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Seven Tried and True Benefits that Every Relocation Policy Should Address

Relocation policies serve two primary purposes; provide the employee with guidelines and parameters, and define the extent of the company’s exposure.  In today’s relocation market, policies are being adjusted to reflect a number of challenges, including home selling and cost of living increases. Of course, we must address these issues by introducing new benefits and cutting some fat, but not at the expense of relocation benefits that have valuable throughout the years. The following benefits should always be included in a relocation policy, no matter what challenges the market brings:

 

  • Temporary LivingTemporary living has long been a staple of most relocation programs. An oldie, but goodie, temp living arrangements should be addressed in every policy. Today, given the tough housing market, relocation managers may want to increase the coverage to 90 days instead of the traditional 60.  This will give transferees some breathing room as they deal with underwriter scrutiny and other delays that are symptomatic of the market.
  • Storage– Ideally, a relocating employee’s possessions will arrive at a move-in-ready destination. Unfortunately, this is not always the case. Storage time should always be included in a relocation policy. Days in storage typically mirror the permitted time for temporary living within the policy and exceptions are less likely. As such, in this market, companies may want to increase their storage benefits.
  • Lease Break – Renters are typically required to give 30 to 60 days notice before they can get out of a lease that has been in place for 10 months or longer.  In instances where an annual lease is in place, the remainder of the agreement may be due, provided another tenant is not found.  Most employers will reimburse 60 days of a lease break.  Additionally, relocation managers should advise, transferees to request a lease break clause in the next rental agreement in case of another relocation.  These clauses need to be negotiated up front, and typically limit the penalty to 60 days.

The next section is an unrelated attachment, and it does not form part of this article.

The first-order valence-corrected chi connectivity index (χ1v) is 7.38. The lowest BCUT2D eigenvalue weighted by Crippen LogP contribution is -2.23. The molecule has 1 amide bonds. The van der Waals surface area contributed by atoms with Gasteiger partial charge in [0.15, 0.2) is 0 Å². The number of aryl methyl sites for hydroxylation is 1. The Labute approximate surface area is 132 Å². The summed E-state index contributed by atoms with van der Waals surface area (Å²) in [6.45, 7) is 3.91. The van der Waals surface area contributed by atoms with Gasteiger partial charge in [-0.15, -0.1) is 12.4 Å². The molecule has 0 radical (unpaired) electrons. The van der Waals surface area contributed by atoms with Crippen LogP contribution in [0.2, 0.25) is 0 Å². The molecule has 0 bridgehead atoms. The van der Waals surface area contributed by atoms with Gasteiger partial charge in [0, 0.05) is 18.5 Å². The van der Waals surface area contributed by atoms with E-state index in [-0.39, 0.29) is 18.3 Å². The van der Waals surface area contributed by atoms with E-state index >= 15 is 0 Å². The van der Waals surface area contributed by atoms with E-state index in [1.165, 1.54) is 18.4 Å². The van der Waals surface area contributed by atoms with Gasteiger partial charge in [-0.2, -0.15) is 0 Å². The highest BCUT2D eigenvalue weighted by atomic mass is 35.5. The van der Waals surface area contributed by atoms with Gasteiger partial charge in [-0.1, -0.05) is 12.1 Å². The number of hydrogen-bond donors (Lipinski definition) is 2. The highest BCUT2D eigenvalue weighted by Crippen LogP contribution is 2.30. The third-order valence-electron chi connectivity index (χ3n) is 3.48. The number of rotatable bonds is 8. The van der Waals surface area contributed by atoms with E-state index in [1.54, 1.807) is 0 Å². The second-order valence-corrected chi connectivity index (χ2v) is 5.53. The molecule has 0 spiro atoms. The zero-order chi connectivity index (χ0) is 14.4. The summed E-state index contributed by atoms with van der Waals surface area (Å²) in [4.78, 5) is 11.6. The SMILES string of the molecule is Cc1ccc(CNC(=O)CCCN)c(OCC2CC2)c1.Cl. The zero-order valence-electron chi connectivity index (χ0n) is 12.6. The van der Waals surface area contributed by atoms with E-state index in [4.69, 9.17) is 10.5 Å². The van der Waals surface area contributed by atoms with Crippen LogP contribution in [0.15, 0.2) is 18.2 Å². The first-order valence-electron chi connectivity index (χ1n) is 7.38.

• Home Sale- The scope of home selling programs is dependent on the challenges of filling strategic positions within the company. It is a balance between what it will take to lure the right talent, verses the anticipated cost/value of doing so. There are good and bad ways to address home selling in a relocation policy but, regardless of the actual benefits included, it should always be a major focus for companies relocating homeowners.
  • Home/Home Finding Trips– Employees will always need to check out the new environment prior to moving. Practically, it’s necessary to get things done and emotionally, it’s necessary to warm up to the move. The level of this benefit should always correlate with the anticipated challenges. For example, renters may only need one trip to find a rental while homeowners may need multiple trips to purchase a home.
  • Tax Gross up – With the exception of household moving, 30 days of storage, third-party home sale transactions and final moving expenses, company paid relocation benefits are considered taxable at the time they are paid to or on behalf of the transferring employee. The remainder of the relocation policy coverage can equate to a significant tax liability that companies should plan to cover wholly or partially, depending on culture and budget.

Do you include these benefits in your policy? Why or why not? What additional relocation benefits are “must-haves” in any economy?

 

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